(subordinate free class), who in turn enjoyed many obvious social and legal advantages over the wardum (slaves). Between Babylonians of equal rank, I followed the principle of retaliatory justice: An eye for an eye, a tooth for a tooth, a life for a life. But, if an awilum should blind the eye of a mushkenum, then the noble keeps his (more valuable) eye and instead pays a fine to his victim. Injuries to a wardum draw a fine payable to the slave-owner. I allow physicians to charge more for performing the same operation on an awilum than on patients of a lower class, but the consequences for malpractice are commensurately greater: Botch the medical procedure on an awilum and the doctor loses the incompetent hand that held the scalpel. In some rulings, my devotion to reciprocity may appear extreme. For example, when the builder’s shoddy work causes the death of a homeowner’s son, then I decree the death not of the builder but of the builder’s own son in return. Some offenses warrant impaling (for a cheating wife who murders her husband), drowning (for a father caught having sex with his son’s wife), burning at the stake (for incest with your mother), removal of the tongue (for a prostitute’s son impugning his foster parents) or court-ordered mastectomy (for a wet-nurse secretly swapping one child for another). My discipline may seem hard as stone, but I felt compelled to set stern examples at this critical early stage of your social development.
I, Pillar of Justice, put a heavy premium on reliable witnesses and well-written contracts. Still, your ancestors occasionally left me no choice but to resort to trial by ordeal. If, for example, a wife were accused of adultery but was not actually caught in the act, then to remove her from suspicion, I ordered her thrown into the Euphrates. If innocent, she swam to the other side; if guilty, she drowned. This method allowed the gods to determine her fate. Before you protest—I’ve heard it all before—let me remind you that, for a penal system placed under the nominal authority of Shamash, I afford the gods a minimal role in Mesopotamian justice. I am not really a very religious rock, although I do take into account the beliefs and superstitions of those I evolved to help. Whatever your own religion might be, give me credit for the good I have done under difficult circumstances. I set up a system of legal recourse for rich and poor, free and slave. I spelled out a person’s rights and responsibilities. I protected one human from another by declaring: Let any person wronged by another bring his case before me, Pillar of Justice, and heed the judgments inscribed thereon. Let my laws bring order and put his mind at rest.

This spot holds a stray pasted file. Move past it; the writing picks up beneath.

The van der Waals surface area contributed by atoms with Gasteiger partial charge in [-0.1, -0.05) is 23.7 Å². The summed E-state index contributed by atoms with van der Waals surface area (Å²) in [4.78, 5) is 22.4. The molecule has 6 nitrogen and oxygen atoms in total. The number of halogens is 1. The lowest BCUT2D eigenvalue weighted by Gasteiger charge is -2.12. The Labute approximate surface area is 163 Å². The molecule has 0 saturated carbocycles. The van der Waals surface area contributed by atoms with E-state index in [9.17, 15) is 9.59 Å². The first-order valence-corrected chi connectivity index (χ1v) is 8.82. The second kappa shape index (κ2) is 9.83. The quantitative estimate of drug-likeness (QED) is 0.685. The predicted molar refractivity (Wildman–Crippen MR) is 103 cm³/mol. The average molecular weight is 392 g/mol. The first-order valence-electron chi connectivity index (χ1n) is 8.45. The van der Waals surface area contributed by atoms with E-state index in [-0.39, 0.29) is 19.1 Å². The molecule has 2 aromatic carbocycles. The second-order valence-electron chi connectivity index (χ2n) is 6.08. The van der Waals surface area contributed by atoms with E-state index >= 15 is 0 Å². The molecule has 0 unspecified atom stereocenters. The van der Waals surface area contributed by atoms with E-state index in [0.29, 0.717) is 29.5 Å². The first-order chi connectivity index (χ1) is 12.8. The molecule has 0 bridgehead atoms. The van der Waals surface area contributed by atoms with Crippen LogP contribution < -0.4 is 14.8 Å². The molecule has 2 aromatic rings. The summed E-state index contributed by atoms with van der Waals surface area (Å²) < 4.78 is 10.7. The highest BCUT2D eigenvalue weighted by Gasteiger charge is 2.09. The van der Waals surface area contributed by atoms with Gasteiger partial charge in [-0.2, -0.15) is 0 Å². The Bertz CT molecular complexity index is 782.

I protected one human from another by declaring: “Let any person wronged by another bring his case before me, Pillar of Justice …. Let my laws bring order and put his mind at rest. In the final section of my massive cuneiform text, I again praise my partner Hammurapi. Of course, I mention me in this epilogue, too. Mostly, I call down curses upon any who might dare deface me. I warn that the sky-god Anu will destroy the scepter of any king who corrupts my words in any way. I swear that Babylon’s great god Marduk will likewise bring him famine, that incorruptible Shamash will crush his troops, that Sin the moon-god will fill his shortened life with heavy sighs and sorrows, that the storm-god Adad will dry up the rivers and springs, plus all of the usual maledictions about barren wombs, raging fevers, incurable diseases and frightening omens of a dreadful future. On the other hand, I do include a more pleasant promise in the name of the gods that all subsequent rulers who respected me would surely prosper. Call it “good cop–bad cop,” Mesopotamian style.
And so for 600 years I stood in Hammurapi’s temple of the sun-god Shamash within the city of Sippar, known today as Abu Habbah, southwest of Baghdad. Empires rose and fell until there ruled a king who did not honor me. An Elamite conqueror, he was named Shutruk-Nahunte. Reigning from about 1185 to 1155 BC, he captured Sippar and carried me off to Susa among the spoils of war. He ordered me flayed and branded with some pompous inscription boasting of his own power—an unforgivable crime against the greatest rock in the world. His minions began their painful sacrilege—you can still observe the scars they inflicted at my base—but then they stopped. I’d like to think that one of my attackers spied in my epilogue the curses on all who defaced me and obediently laid down his chisel. Whatever the reason, I bear no inscription of Shutruk-Nahunte (whose infamy is a touchstone of the 2002 movie “The Emperor’s Club,” or so I am told). In time, my new home at Susa succumbed to other foreigners and I, broken in two pieces, fell silent in the courts of humankind. For 3000 years, as I lay lost, other codes built on what I had begun. Laws changed, but the need for laws never did.
In December of 1901, one of my fragments emerged from the soil. A few weeks later in 1902, the other half came to light. I had been excavated by a team of archeologists led by the Frenchman Jacques de Morgan. I, Pillar of Justice, was immediately hailed as the most complete code of ancient Mesopotamian laws ever discovered. Scholars eagerly sought in me parallels to the Hebrew Old Testament, even though our similarities do not really run very deep, and they studied scrupulously all I had to say about life in early Babylonia. Naturally, I came to live in the Louvre, surrounded by adoring crowds hard-pressed to notice the 30,000 other objects sharing this ornate palace with me. Granted, many visitors like you may not at first recall everything you should about me, but the light of Shamash soon dawns.
Now, modern-day mushkenum, you may go, but do obey all the posted rules on your way out—NO FLASH PHOTOGRAPHY; DO NOT TOUCH THE ARTWORKS; SMOKING IS PROHIBITED; NO FOOD OR DRINK IN THE GALLERIES—or else I might have to toss you into the Seine, just for old times’ sake. Rock Rules.
This article appeared in the May/June 2009 print edition of AramcoWorld